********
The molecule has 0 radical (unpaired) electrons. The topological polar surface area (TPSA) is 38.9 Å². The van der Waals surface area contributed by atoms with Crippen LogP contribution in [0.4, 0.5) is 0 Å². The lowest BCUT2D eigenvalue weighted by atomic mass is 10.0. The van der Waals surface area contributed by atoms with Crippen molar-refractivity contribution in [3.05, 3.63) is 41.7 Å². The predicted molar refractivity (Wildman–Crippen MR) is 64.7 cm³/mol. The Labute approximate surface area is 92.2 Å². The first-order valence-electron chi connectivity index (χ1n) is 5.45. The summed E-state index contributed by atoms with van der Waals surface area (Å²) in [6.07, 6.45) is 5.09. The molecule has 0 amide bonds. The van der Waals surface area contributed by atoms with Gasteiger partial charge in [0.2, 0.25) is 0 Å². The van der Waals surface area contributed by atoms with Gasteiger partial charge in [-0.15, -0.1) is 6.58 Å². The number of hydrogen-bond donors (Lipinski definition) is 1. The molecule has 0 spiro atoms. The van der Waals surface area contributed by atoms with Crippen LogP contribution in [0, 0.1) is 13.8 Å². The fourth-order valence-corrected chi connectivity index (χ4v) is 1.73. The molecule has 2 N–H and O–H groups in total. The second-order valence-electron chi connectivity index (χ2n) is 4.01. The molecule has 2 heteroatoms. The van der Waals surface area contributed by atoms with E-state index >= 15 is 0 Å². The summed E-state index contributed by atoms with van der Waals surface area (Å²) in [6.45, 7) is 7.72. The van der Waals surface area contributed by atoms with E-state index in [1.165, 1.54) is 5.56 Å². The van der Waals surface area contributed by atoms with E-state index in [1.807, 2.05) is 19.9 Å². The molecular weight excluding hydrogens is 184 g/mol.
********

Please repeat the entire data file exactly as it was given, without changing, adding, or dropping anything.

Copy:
The molecule has 0 radical (unpaired) electrons. The topological polar surface area (TPSA) is 38.9 Å². The van der Waals surface area contributed by atoms with Crippen LogP contribution in [0.4, 0.5) is 0 Å². The lowest BCUT2D eigenvalue weighted by atomic mass is 10.0. The van der Waals surface area contributed by atoms with Crippen molar-refractivity contribution in [3.05, 3.63) is 41.7 Å². The predicted molar refractivity (Wildman–Crippen MR) is 64.7 cm³/mol. The Labute approximate surface area is 92.2 Å². The first-order valence-electron chi connectivity index (χ1n) is 5.45. The summed E-state index contributed by atoms with van der Waals surface area (Å²) in [6.07, 6.45) is 5.09. The molecule has 0 amide bonds. The van der Waals surface area contributed by atoms with Gasteiger partial charge in [0.2, 0.25) is 0 Å². The van der Waals surface area contributed by atoms with Gasteiger partial charge in [-0.15, -0.1) is 6.58 Å². The number of hydrogen-bond donors (Lipinski definition) is 1. The molecule has 0 spiro atoms. The van der Waals surface area contributed by atoms with Crippen LogP contribution in [0, 0.1) is 13.8 Å². The fourth-order valence-corrected chi connectivity index (χ4v) is 1.73. The molecule has 2 N–H and O–H groups in total. The second-order valence-electron chi connectivity index (χ2n) is 4.01. The molecule has 2 heteroatoms. The van der Waals surface area contributed by atoms with E-state index >= 15 is 0 Å². The summed E-state index contributed by atoms with van der Waals surface area (Å²) in [6.45, 7) is 7.72. The van der Waals surface area contributed by atoms with E-state index in [1.165, 1.54) is 5.56 Å². The van der Waals surface area contributed by atoms with E-state index in [1.807, 2.05) is 19.9 Å². The molecular weight excluding hydrogens is 184 g/mol.